The material on this page is available to AustLit subscribers. If you are a subscriber or are from a subscribing organisation, please log in to gain full access. To explore options for subscribing to this unique teaching, research, and publishing resource for Australian culture and storytelling, please contact us or find out more.
'This is the fourth volume in the series of Australian-Asian Association publications and carries on the interdisciplinary and international tradition of the same. The intensely provocative theme of 'change' is traced through motifs of convergence or conflict across a multiplicity of disciplines. The volume has attracted contributions from some of the best-known authorities in their different fields. The papers cover subjects ranging from Sri Lankan cricket to diplomacy on the world scene; from literary 'blogging' to trade performance; from Bollywood audiences to aboriginal rights in Australia and the development of Australian studies in Spain; from a nineteenth-century Shakespeare production in Sri Lanka to a performance of Bizet's 'The Pearl Fishers' in Sydney. They cover the phenomenon of change as it manifests itself in a range of disciplines and highlight
shared commonalities as well as contrasted experiences and perspectives. The book is a record of the richness of the dialogue between disparate groups connected by scholarly interest and intellectual curiosity, in fact, a global academic community.' (Publisher's blurb)
Contents indexed selectively.
* Contents derived from the New Delhi,
South Asia,South and East Asia,Asia,:Orient Blackswan,2010 version. Please note that other versions/publications may contain different contents. See the Publication Details.
'Early childhood memories are like pieces of a giant jigsaw puzzle,' says Roberta Sykes (1997) in her autobiography, Snake Dreaming (1997, 4). She spends her life in assembling and organising these pieces in order to understand the complete picture. But, these pictures, accessed with difficulty, slip in and out of alignment quite often, thus distorting and complicating the already incomplete picture. These pieces consist of incidents that occur, people she met and people she did not meet, but whom she continues to speculate on as they were conspicuous by their absence; place that she was familiar with; and beyond that the secrets that she also had to hide securely. Like Old Nick who haunts her mother's dreams, her childhood haunts Roberta Sykes, not only dreams but through every waking moment of her life.' (Author's introduction p. 35)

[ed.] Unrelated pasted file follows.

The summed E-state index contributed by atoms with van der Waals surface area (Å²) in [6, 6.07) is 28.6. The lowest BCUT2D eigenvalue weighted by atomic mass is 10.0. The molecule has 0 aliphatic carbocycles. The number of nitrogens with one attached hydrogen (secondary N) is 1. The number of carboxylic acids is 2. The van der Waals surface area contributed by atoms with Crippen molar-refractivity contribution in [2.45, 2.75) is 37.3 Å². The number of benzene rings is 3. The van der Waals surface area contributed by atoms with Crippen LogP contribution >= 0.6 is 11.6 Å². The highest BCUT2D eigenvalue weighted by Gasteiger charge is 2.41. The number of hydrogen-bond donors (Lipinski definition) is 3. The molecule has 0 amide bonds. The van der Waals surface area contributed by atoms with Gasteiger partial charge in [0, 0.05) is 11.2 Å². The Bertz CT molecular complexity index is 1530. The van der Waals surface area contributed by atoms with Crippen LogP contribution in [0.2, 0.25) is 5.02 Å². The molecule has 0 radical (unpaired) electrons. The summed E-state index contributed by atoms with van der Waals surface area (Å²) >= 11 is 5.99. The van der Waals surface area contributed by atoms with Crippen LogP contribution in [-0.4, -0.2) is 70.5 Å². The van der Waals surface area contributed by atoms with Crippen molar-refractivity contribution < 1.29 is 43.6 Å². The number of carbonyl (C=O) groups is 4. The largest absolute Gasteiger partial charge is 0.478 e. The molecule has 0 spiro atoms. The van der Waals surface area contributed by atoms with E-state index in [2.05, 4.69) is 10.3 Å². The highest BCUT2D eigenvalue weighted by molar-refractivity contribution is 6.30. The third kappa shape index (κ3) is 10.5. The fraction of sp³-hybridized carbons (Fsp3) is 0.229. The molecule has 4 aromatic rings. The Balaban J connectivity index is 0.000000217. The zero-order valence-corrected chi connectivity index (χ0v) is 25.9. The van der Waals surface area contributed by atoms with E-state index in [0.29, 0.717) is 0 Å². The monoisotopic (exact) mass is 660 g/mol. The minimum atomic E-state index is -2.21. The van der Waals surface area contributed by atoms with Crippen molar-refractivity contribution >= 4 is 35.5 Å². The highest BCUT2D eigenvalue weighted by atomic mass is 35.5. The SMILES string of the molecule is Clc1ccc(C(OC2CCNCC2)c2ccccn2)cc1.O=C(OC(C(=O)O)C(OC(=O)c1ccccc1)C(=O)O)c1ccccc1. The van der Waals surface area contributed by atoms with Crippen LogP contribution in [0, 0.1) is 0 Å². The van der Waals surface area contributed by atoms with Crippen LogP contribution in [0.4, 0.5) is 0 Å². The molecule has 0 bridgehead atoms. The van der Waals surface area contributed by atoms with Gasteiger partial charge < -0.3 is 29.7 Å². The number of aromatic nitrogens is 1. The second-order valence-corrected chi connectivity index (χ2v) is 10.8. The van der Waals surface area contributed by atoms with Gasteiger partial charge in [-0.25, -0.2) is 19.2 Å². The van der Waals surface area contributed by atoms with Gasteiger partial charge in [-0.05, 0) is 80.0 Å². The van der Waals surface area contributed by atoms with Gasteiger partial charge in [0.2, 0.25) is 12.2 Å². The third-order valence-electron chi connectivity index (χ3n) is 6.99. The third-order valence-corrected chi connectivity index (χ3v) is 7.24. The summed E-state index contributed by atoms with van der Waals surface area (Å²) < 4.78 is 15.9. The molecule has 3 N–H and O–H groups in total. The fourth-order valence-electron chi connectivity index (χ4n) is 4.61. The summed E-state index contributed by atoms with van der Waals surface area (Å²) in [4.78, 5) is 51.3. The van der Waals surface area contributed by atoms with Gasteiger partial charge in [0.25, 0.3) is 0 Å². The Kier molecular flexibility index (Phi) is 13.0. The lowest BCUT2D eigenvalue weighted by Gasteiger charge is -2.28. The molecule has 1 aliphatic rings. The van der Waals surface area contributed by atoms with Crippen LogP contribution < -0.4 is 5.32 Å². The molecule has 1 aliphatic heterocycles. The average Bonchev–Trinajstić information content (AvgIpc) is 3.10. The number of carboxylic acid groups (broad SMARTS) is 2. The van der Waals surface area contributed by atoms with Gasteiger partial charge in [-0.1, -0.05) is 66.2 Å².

Bill Ashcroft explores the 'somewhat outrageous idea of Australia as an alternative modernity'. He states: 'This appears absurd on the face of it because Australia is a westernised, developed nation. It appears even more absurd as we emerge out of eleven years of slavish adherence to American unilateralism. Therefore, I realise that I am walking on very thin ice here. However, the habit has been to think of alternative modernities as alternative to the West...' (p. 81)
'This article attempts to locate Patrick White's Voss within postcolonial and postmodern discourse, focussing on themes of identity, space, history and belonging. Written in 1957, the test is a fusion of fact and fiction and in its intermingling of genres accommodates varying ideas as well as responses. Underlying the narrative is a determined attempt by White to comprehend past narratives of the Australian continent and its inhabitants so as to grasp some understandings about them and possibly reconstitute a new world.' (p. 125)
'The focus of this study will be the manner in which identity is negotiated in Yasmine Gooneratne's first novel A Change of Skies. A 'migrant' or 'expatriate' writer writing from the periphery, Gooneratne tries to create her own postcolonial identity through her fiction...' (p.141)
In this paper Glen Phillips shows 'how 221 years ago the British and European desire to create a new nation in Australia was partly motivated by a wish to escape the pollution and overcrowding of their nations' cities.' (p152)